While Xi framed the campaign as an effort to address rising inequality, the crackdown is widely seen as also aimed at avoiding any future challenges to the CCP’s monopoly on power.
Xi also doubled down on his “zero-COVID” lockdown measures, mass testing and border controls, which continue to cripple economic activity even as the rest of the world lives with the virus.
China’s economy is expected to grow just 2.8% in 2022, according to the World Bank, which would be among its worst performance in decades.
“Until now, ‘common prosperity’ has been a relatively nebulous concept: does it mean brutal redistribution? Does this mean fairer rules of the game to improve equality of opportunity? said Loeb.
“I expect we will get more information on exactly how the party views ‘common prosperity’ at the convention, which will set the stage for how the policy is implemented in practice. “
Alicia García-Herrero, chief economist for Asia-Pacific at Natixis in Hong Kong, said she expected congress to deliver on the transition to a state-led economic model.
“We’re starting to hear about a new concept, which is ‘people-driven economy’ rather than market economy,” García-Herrero told Al Jazeera.
“It’s clearly a very socialist concept with Chinese characteristics, which will gain prominence after the party congress. It is essentially a justification of a state economic model but putting people in front of the concept and opposing the market.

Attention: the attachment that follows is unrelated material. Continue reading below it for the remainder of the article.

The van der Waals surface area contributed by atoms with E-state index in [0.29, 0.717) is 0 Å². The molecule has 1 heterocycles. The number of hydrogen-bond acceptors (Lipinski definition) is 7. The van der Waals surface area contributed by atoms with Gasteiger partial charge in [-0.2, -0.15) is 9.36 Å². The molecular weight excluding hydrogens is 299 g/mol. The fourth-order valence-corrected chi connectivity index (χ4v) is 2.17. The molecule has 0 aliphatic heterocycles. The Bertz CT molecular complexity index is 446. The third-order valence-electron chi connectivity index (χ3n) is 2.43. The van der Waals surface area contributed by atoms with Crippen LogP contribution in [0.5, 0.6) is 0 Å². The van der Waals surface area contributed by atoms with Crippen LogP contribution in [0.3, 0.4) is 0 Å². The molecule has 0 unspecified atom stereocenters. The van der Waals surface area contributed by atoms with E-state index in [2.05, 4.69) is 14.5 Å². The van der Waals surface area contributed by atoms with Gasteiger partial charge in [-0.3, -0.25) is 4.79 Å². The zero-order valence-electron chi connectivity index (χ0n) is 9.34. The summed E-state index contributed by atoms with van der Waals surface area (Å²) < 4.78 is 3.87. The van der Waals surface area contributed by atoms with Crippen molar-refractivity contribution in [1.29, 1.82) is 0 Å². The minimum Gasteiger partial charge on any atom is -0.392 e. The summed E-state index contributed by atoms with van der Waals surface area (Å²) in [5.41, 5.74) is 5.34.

“Shared prosperity is the complementary concept of a people-driven economic model,” added García-Herrero.
“President Xi has already made it clear that China does not intend to follow Europe with its welfare state model, but is looking for something different. In fact, shared prosperity is about the state playing an even more crucial role and avoiding excessive wealth being concentrated in a few hands.
Self-sufficiency versus globalization
Although he presided over a massive trade expansion that helped double the size of China’s economy, Xi stressed the need for greater economic autonomy.
In speeches, the Chinese leader has called for greater self-sufficiency in sectors ranging from science and technology to energy, food and finance.